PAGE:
More follow-up on my review of David Whitman's new book, Sweating the Small Stuff: Inner-City Schools and the New Paternalism:
I've written I don't know how many times about the discipline problems that my school faced and that I've seen and heard about in other schools. Whitman argues that eliminating discipline problems may be the key to success in the schools he describes, writing that "the most distinctive feature of new paternalistic schools is that they are fixated on curbing disorder" (p. 37).
From what he describes, and from what I've heard, about these schools it seems like they've found a way to create an orderly environment where so many others have failed. So here's the key question: can their strategies be replicated by others? The biggest red flag that I, and others, have raised is that these schools may be able to use strategies that traditional public schools cannot.
Below are some excerpts from the book regarding the schools' discipline policies.
"Merely fraternizing with gang members can lead to expulsion." (p. 38)
"If a student even draws gang graffiti on a notebook or piece of paper, we deal with it. They might be suspended for a day the first time. The second time it happened -- well, that would be your last day here." (p. 137)
American Indian Public Charter School:
"has never expelled a student" (p. 82)
"I've added Sunday school as well [for disciplinary infractions]. Sunday school is at [the principal's] house. The kids come by and do yard work." (p. 93)
"Over eight years, Amistad has expelled only two students" (p. 114)
"are expected to keep student attrition to less than 5 percent a year (not counting youngsters who move out of the district)" (p. 119-120)
"students learn the rubric of SLANT in class (Sit up straight, Listen, Answer and ask questions, Nod your head if you understand, and Track the speaker)" (p. 156)
"has two fulltime social workers who meet with the most at-risk students on a dialy basis and with all KIPP students regularly." (p. 170)
"hardly ever expels a student" (p. 176)
"unapologetically expels more students than day schools: 5.6% of its pupils each year, on average, compared to 1.8 percent at other charter schools" (p. 205-206)
"on average, about 30 percent fail to move on to ninth grade during their first attempt and must repeat eighth grade as a 'growth year.'" (p. 213)
"In its ten years to date, just one student has dropped out of UPCS" (p. 226)
A student "recalls that the "other teachers said to me 'we know you're a good kid, but you can't act like that and stay here'" (p. 232)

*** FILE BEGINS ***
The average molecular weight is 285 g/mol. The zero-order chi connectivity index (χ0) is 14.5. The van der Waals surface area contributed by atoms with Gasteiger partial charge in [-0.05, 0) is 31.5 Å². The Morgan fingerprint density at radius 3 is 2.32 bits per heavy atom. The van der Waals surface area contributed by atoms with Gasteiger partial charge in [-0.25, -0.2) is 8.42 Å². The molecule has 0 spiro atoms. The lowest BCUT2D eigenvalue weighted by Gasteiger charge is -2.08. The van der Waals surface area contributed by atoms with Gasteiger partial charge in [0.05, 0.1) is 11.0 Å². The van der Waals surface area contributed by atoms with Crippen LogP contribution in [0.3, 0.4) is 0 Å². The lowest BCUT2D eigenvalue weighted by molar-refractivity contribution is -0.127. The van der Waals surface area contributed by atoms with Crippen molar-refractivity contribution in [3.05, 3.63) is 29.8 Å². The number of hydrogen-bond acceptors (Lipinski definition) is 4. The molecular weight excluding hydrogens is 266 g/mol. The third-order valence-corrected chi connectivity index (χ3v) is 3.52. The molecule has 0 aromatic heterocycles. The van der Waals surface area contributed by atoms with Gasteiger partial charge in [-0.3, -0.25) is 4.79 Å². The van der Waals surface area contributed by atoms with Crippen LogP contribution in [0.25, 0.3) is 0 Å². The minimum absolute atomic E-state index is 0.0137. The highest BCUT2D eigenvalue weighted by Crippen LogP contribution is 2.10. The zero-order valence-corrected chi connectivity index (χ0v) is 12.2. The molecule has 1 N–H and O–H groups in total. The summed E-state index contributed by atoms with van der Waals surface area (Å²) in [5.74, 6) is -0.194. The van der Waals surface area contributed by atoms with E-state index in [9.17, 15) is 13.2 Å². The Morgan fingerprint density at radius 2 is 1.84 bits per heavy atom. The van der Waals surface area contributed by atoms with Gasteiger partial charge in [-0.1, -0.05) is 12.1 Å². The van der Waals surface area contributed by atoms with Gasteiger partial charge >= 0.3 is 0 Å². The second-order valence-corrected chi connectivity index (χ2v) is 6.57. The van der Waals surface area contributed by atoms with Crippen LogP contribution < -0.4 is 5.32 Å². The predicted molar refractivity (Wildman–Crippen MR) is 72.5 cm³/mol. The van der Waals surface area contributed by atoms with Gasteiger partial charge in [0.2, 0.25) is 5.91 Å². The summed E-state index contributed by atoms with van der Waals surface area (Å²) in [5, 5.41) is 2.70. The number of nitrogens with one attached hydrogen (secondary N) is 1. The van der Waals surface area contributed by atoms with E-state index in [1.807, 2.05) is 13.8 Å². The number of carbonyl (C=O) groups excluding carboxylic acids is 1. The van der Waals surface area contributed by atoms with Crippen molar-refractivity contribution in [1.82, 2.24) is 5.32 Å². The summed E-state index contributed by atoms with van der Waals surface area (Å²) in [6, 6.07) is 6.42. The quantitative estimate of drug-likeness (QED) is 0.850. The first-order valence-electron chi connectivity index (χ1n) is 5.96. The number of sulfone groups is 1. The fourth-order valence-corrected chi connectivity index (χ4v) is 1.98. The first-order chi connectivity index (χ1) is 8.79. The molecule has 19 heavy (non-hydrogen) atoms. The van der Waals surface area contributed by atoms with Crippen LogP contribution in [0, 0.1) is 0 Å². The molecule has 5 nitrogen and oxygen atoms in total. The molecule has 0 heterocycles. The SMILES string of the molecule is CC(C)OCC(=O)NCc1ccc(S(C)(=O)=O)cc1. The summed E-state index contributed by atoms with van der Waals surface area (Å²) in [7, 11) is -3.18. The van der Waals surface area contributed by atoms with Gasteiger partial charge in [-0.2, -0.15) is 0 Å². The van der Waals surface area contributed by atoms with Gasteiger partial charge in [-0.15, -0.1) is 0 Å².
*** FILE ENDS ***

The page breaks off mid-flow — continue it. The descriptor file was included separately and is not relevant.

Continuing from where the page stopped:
Overall, the picture looks mixed. Some of these schools certainly rely on expulsion, or at least the threat of expulsion, to keep students in line. Beyond expulsion, some schools clearly rely on convincing students to leave -- particularly by holding back students if they choose to remain. Whitman writes "Studnets who flunk grades and face repeating a year, and those intimidated by the academic demands of rigorous schools, exit to neighborhood schools that practice social promotio" (p. 255). On the other hand, some of the schools cited have exceedingly low attrition rates. It's possible that a school can use expulsion as merely a threat and not actually implement it, but the picture is unclear on how much that happens.
Lastly, principals in particular at some of these schools use techniques that would be explicitly prohibited in many schools. The principal at AIPCS makes students do yard work at his house on Sundays as punishment. That is, plain and clear, corporal punishment -- a big no-no in NYC and many other areas. Furthermore, it's hard for me to imagine that many schools are allowed to mandate that students do anything on weekends much less show up for detention. Whether he's able to do this because he's running a charter school or because he simply doesn't care about the consequences if somebody finds out he's doing this is unclear.
I don't know whether or not these discipline systems can be successfully replicated in traditional public schools, but some red flags certainly exist. Let's just assume for a minute that they cannot in the current system. The question then would whether we should: create more charter schools; give traditional public schools more power (e.g. allowing expulsion); or look to other sources to create discipline systems.